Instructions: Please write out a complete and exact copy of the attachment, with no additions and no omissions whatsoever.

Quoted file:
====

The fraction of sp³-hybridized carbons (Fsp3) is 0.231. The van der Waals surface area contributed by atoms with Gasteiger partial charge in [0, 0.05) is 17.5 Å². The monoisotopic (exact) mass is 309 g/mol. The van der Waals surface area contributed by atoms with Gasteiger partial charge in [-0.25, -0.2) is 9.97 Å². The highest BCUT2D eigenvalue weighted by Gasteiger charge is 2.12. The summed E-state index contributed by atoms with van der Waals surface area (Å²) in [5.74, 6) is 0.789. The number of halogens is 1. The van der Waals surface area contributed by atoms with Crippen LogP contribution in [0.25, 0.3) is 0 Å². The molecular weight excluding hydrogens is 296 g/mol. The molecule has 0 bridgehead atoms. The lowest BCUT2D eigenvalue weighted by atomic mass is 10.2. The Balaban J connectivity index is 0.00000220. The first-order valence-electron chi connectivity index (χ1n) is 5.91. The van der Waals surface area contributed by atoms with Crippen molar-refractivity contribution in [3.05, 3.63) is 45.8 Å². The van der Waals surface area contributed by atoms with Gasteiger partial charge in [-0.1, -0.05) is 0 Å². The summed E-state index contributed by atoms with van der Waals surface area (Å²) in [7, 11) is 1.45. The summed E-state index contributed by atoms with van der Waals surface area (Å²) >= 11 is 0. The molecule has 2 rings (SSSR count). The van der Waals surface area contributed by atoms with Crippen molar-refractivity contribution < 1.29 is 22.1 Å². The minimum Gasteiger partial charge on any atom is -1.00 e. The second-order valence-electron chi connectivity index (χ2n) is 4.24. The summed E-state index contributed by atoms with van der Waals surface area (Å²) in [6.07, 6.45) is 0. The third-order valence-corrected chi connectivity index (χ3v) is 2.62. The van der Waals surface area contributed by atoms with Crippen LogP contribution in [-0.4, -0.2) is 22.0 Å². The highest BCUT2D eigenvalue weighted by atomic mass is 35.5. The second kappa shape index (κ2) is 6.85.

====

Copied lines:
The fraction of sp³-hybridized carbons (Fsp3) is 0.231. The van der Waals surface area contributed by atoms with Gasteiger partial charge in [0, 0.05) is 17.5 Å². The monoisotopic (exact) mass is 309 g/mol. The van der Waals surface area contributed by atoms with Gasteiger partial charge in [-0.25, -0.2) is 9.97 Å². The highest BCUT2D eigenvalue weighted by Gasteiger charge is 2.12. The summed E-state index contributed by atoms with van der Waals surface area (Å²) in [5.74, 6) is 0.789. The number of halogens is 1. The van der Waals surface area contributed by atoms with Crippen LogP contribution in [0.25, 0.3) is 0 Å². The molecular weight excluding hydrogens is 296 g/mol. The molecule has 0 bridgehead atoms. The lowest BCUT2D eigenvalue weighted by atomic mass is 10.2. The Balaban J connectivity index is 0.00000220. The first-order valence-electron chi connectivity index (χ1n) is 5.91. The van der Waals surface area contributed by atoms with Crippen molar-refractivity contribution in [3.05, 3.63) is 45.8 Å². The van der Waals surface area contributed by atoms with Gasteiger partial charge in [-0.1, -0.05) is 0 Å². The summed E-state index contributed by atoms with van der Waals surface area (Å²) in [7, 11) is 1.45. The summed E-state index contributed by atoms with van der Waals surface area (Å²) >= 11 is 0. The molecule has 2 rings (SSSR count). The van der Waals surface area contributed by atoms with Crippen molar-refractivity contribution < 1.29 is 22.1 Å². The minimum Gasteiger partial charge on any atom is -1.00 e. The second-order valence-electron chi connectivity index (χ2n) is 4.24. The summed E-state index contributed by atoms with van der Waals surface area (Å²) in [6.07, 6.45) is 0. The third-order valence-corrected chi connectivity index (χ3v) is 2.62. The van der Waals surface area contributed by atoms with Crippen LogP contribution in [-0.4, -0.2) is 22.0 Å². The highest BCUT2D eigenvalue weighted by atomic mass is 35.5. The second kappa shape index (κ2) is 6.85.